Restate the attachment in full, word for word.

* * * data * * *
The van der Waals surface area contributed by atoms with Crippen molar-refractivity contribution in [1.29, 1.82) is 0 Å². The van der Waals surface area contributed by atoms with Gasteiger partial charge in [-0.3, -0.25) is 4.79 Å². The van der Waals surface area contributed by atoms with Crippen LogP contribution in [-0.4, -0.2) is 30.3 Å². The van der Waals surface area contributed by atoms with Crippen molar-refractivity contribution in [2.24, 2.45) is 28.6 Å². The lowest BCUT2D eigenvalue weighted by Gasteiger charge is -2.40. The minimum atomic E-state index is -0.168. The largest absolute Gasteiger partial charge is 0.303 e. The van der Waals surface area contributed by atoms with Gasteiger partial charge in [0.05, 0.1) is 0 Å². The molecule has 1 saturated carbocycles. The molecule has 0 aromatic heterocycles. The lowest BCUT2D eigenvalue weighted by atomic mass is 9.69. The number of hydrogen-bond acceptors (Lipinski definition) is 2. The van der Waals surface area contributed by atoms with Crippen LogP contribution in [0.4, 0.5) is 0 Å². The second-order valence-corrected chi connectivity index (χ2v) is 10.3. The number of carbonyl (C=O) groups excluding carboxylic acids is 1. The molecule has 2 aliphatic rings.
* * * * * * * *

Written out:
The van der Waals surface area contributed by atoms with Crippen molar-refractivity contribution in [1.29, 1.82) is 0 Å². The van der Waals surface area contributed by atoms with Gasteiger partial charge in [-0.3, -0.25) is 4.79 Å². The van der Waals surface area contributed by atoms with Crippen LogP contribution in [-0.4, -0.2) is 30.3 Å². The van der Waals surface area contributed by atoms with Crippen molar-refractivity contribution in [2.24, 2.45) is 28.6 Å². The lowest BCUT2D eigenvalue weighted by Gasteiger charge is -2.40. The minimum atomic E-state index is -0.168. The largest absolute Gasteiger partial charge is 0.303 e. The van der Waals surface area contributed by atoms with Gasteiger partial charge in [0.05, 0.1) is 0 Å². The molecule has 1 saturated carbocycles. The molecule has 0 aromatic heterocycles. The lowest BCUT2D eigenvalue weighted by atomic mass is 9.69. The number of hydrogen-bond acceptors (Lipinski definition) is 2. The van der Waals surface area contributed by atoms with Crippen LogP contribution in [0.4, 0.5) is 0 Å². The second-order valence-corrected chi connectivity index (χ2v) is 10.3. The number of carbonyl (C=O) groups excluding carboxylic acids is 1. The molecule has 2 aliphatic rings.